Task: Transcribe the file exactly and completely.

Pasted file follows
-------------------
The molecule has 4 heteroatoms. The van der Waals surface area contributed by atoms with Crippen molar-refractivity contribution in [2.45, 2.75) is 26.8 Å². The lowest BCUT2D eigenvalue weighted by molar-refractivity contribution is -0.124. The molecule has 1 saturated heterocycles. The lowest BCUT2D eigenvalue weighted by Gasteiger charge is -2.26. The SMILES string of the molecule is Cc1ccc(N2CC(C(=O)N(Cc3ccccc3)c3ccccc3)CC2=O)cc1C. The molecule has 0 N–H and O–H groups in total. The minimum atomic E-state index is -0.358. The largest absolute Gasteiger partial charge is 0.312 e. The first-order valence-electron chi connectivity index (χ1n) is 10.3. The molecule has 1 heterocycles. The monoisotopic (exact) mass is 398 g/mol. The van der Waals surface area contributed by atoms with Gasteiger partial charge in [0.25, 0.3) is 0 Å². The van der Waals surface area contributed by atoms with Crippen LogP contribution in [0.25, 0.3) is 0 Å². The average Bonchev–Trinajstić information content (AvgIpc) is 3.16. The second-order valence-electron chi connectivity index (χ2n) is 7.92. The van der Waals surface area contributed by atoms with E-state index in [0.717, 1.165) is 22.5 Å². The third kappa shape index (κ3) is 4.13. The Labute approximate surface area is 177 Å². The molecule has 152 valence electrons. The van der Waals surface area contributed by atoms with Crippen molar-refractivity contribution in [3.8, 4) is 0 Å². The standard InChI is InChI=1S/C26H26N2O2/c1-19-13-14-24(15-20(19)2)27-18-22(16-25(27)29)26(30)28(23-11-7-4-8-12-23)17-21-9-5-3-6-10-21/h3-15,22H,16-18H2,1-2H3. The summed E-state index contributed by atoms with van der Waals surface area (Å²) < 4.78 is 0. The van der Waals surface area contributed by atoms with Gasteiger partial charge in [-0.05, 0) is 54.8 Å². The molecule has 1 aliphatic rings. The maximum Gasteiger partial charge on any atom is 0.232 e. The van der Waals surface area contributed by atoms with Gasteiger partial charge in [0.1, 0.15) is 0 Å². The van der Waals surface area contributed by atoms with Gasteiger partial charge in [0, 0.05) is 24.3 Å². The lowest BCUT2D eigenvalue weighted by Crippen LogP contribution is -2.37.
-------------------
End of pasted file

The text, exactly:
The molecule has 4 heteroatoms. The van der Waals surface area contributed by atoms with Crippen molar-refractivity contribution in [2.45, 2.75) is 26.8 Å². The lowest BCUT2D eigenvalue weighted by molar-refractivity contribution is -0.124. The molecule has 1 saturated heterocycles. The lowest BCUT2D eigenvalue weighted by Gasteiger charge is -2.26. The SMILES string of the molecule is Cc1ccc(N2CC(C(=O)N(Cc3ccccc3)c3ccccc3)CC2=O)cc1C. The molecule has 0 N–H and O–H groups in total. The minimum atomic E-state index is -0.358. The largest absolute Gasteiger partial charge is 0.312 e. The first-order valence-electron chi connectivity index (χ1n) is 10.3. The molecule has 1 heterocycles. The monoisotopic (exact) mass is 398 g/mol. The van der Waals surface area contributed by atoms with Gasteiger partial charge in [0.25, 0.3) is 0 Å². The van der Waals surface area contributed by atoms with Crippen LogP contribution in [0.25, 0.3) is 0 Å². The average Bonchev–Trinajstić information content (AvgIpc) is 3.16. The second-order valence-electron chi connectivity index (χ2n) is 7.92. The van der Waals surface area contributed by atoms with E-state index in [0.717, 1.165) is 22.5 Å². The third kappa shape index (κ3) is 4.13. The Labute approximate surface area is 177 Å². The molecule has 152 valence electrons. The van der Waals surface area contributed by atoms with Crippen molar-refractivity contribution in [3.8, 4) is 0 Å². The standard InChI is InChI=1S/C26H26N2O2/c1-19-13-14-24(15-20(19)2)27-18-22(16-25(27)29)26(30)28(23-11-7-4-8-12-23)17-21-9-5-3-6-10-21/h3-15,22H,16-18H2,1-2H3. The summed E-state index contributed by atoms with van der Waals surface area (Å²) < 4.78 is 0. The van der Waals surface area contributed by atoms with Gasteiger partial charge in [-0.05, 0) is 54.8 Å². The molecule has 1 aliphatic rings. The maximum Gasteiger partial charge on any atom is 0.232 e. The van der Waals surface area contributed by atoms with Gasteiger partial charge in [0.1, 0.15) is 0 Å². The van der Waals surface area contributed by atoms with Gasteiger partial charge in [0, 0.05) is 24.3 Å². The lowest BCUT2D eigenvalue weighted by Crippen LogP contribution is -2.37.